Here are some of the new things to look for at Antonio’s.
Chef Escalante has added two medium-priced restaurant outlets for those seeking a view of Taal Volcano. On the main road of Tagaytay, he opened Breakfast at Antonio’s (all day breakfast menu) and Balay Dako (meaning The Big House in Negrense). Balay Dako serves Filipino food. It is where family and friends come together to celebrate life’s significant events, according to its website.
The last time I was in Davao was in 2011, when a very good friend of mine, Fe Ayala, died. Since then, several malls, hotels and condominium buildings have sprung up, giving Davao a slice of High Street in Bonifacio Global City. A number of call centers are also in Davao now.
My trip to Davao had two goals. The foundation I started, Philippine International Aid (PIA), funded two projects there, and I needed to evaluate its progress. Child Alert Mindanao is an NGO working to stop child abuse and human trafficking by providing educational support, among other things. There are 35 high school children, 9 college students and 8 technical and vocational teens who are all beneficiaries of our assistance. I am always impressed with the group’s performance despite limited resources, and I am in awe at the dedication of its social workers. The other project we have, The Davao School for the Blind, will be the subject of a separate story.
The other reason for my trip to Davao was to visit the gravesite of Fe Ayala, my “surrogate mother” at Eden Nature Park. Fe and Chito Ayala (Chito died three months before Fe) transformed the once-barren, mountain land into a paradise by planting thousands of trees and plants. Today, Eden Nature Park is one of the country’s eco-tourism destinations.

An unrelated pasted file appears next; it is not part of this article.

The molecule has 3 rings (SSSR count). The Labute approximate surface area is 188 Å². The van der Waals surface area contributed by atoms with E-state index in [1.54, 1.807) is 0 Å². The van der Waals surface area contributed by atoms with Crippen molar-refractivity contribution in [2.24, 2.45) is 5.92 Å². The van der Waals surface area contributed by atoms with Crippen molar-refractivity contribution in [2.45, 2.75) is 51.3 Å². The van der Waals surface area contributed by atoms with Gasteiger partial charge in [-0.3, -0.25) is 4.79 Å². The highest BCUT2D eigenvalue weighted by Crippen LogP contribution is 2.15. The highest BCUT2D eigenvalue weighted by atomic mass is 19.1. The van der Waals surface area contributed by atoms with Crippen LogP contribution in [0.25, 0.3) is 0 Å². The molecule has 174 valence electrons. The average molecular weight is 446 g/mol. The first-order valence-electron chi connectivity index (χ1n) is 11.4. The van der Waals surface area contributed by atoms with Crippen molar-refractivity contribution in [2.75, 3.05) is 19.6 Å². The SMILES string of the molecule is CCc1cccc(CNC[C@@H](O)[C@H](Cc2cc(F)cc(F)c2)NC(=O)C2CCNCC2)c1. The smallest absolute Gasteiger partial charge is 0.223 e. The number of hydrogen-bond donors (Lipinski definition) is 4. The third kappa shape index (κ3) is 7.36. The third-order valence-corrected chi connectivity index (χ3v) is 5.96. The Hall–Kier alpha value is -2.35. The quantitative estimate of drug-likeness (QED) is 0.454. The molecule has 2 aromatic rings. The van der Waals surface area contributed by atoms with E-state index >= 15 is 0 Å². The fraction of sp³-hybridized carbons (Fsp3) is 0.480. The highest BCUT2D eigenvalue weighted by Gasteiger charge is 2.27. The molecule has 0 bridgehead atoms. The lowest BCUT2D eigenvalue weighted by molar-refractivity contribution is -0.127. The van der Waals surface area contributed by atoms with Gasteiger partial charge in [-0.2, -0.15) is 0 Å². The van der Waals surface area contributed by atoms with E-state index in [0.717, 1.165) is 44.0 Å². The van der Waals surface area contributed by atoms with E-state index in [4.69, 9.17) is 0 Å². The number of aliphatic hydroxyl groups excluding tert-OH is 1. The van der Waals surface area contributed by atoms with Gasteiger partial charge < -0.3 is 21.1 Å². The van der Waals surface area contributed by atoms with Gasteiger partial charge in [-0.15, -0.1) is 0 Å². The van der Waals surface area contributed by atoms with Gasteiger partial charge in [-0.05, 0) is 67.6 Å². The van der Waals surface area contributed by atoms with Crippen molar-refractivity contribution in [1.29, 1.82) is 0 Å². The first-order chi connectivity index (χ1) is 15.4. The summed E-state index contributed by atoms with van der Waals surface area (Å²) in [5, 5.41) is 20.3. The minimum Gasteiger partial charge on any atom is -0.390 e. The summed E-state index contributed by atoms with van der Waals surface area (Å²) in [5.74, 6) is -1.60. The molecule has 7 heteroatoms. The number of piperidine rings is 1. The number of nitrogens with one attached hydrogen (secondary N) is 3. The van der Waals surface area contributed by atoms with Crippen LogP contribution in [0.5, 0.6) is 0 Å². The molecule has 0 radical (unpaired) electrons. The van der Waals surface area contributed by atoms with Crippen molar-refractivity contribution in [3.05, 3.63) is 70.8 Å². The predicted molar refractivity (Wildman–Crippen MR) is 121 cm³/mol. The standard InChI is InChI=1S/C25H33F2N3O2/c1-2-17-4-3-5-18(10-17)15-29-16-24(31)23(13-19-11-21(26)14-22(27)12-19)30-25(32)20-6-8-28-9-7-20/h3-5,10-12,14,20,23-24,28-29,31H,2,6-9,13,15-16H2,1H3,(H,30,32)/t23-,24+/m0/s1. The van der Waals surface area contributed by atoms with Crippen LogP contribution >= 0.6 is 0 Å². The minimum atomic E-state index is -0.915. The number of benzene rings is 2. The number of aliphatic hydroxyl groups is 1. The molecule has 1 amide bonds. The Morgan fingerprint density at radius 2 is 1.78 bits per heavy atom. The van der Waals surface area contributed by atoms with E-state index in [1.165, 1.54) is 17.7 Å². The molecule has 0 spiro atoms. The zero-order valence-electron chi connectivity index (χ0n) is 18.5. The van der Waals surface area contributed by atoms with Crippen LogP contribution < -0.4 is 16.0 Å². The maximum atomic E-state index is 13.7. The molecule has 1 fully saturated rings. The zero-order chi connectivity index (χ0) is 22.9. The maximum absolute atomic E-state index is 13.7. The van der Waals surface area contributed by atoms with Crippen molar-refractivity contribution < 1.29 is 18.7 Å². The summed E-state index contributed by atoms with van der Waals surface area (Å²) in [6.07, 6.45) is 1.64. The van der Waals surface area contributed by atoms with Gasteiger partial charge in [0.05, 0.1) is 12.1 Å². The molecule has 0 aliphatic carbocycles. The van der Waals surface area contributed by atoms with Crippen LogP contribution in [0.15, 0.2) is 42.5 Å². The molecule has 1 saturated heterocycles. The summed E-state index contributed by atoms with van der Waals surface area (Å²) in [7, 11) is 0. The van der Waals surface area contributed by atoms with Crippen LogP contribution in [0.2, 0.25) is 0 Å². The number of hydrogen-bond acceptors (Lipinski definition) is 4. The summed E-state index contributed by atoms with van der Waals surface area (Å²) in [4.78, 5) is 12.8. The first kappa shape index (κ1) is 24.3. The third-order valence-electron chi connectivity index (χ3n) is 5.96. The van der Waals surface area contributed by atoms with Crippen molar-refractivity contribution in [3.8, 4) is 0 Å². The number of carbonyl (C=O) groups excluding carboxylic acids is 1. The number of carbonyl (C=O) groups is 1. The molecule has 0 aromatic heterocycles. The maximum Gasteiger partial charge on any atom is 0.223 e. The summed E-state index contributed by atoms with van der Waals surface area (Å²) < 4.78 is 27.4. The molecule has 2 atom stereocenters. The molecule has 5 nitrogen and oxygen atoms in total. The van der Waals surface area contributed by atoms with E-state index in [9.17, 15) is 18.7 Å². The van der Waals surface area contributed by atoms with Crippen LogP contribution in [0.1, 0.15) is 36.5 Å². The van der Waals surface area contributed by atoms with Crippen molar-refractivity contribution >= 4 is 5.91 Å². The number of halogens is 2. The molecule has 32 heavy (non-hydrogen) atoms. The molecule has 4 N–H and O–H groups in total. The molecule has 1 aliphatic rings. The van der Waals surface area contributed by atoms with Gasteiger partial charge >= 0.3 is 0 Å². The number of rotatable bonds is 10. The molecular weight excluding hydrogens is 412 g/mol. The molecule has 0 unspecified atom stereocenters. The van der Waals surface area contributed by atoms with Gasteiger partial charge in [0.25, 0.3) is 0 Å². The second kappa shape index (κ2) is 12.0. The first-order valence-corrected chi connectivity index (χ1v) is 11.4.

This is where Fe and Chito Ayala’s ashes are buried. I am told that before Fe died, she and her son, Mike, toured Eden, and Fe chose the spot where she wanted to be laid to rest.
The Balay ni Tana Dicang was built in 1872 for Don Efigenio Lizares and Dona Enrica Alunan. It is one of Negros’ most preserved ancestral homes and is situated in Talisay. The house has a total of 18 rooms. It is a testament to the era and lifestyle of Bacolod’s sugar barons.
The Ruins, also in Talisay, is the story of Mariano Lacson and Maria Braga and “a monument to love that would stand the test of time”; as the brochure says, something like the Taj Mahal.
Mariano was the youngest of eight children of Lucio Lacson and Clara Ledesma. Mariano met and fell in love with Maria Braga, a Portuguese lady on one of his trips to Hong Kong. Mariano and Maria married and had 10 children. However, in 1911, while pregnant with her eleventh child, Maria had an accident and she and the baby died. Inconsolable, Mariano built a mansion in the middle of his 440-hectare sugar plantation, in memory of Maria. It was to be a monument to their love affair.
Maria’s father, introduced European architectural influences into the design of the mansion. The structure of the house was solid concrete and floor tiles were imported from Spain. Mariano and all his unmarried children lived in the mansion until the eve of WWII. The U.S. Armed Forces in the Far East recruited guerilla fighters and instructed them to burn down structures that might be used as headquarters by the Japanese. Mariano’s mansion burned for three days, but the fire did not destroy everything.
My friend said that sunset at The Ruins is a sight to behold, but we never saw it. We were in a hurry to leave the place because at around 5:00 p.m. large, hungry mosquitoes swarm the place!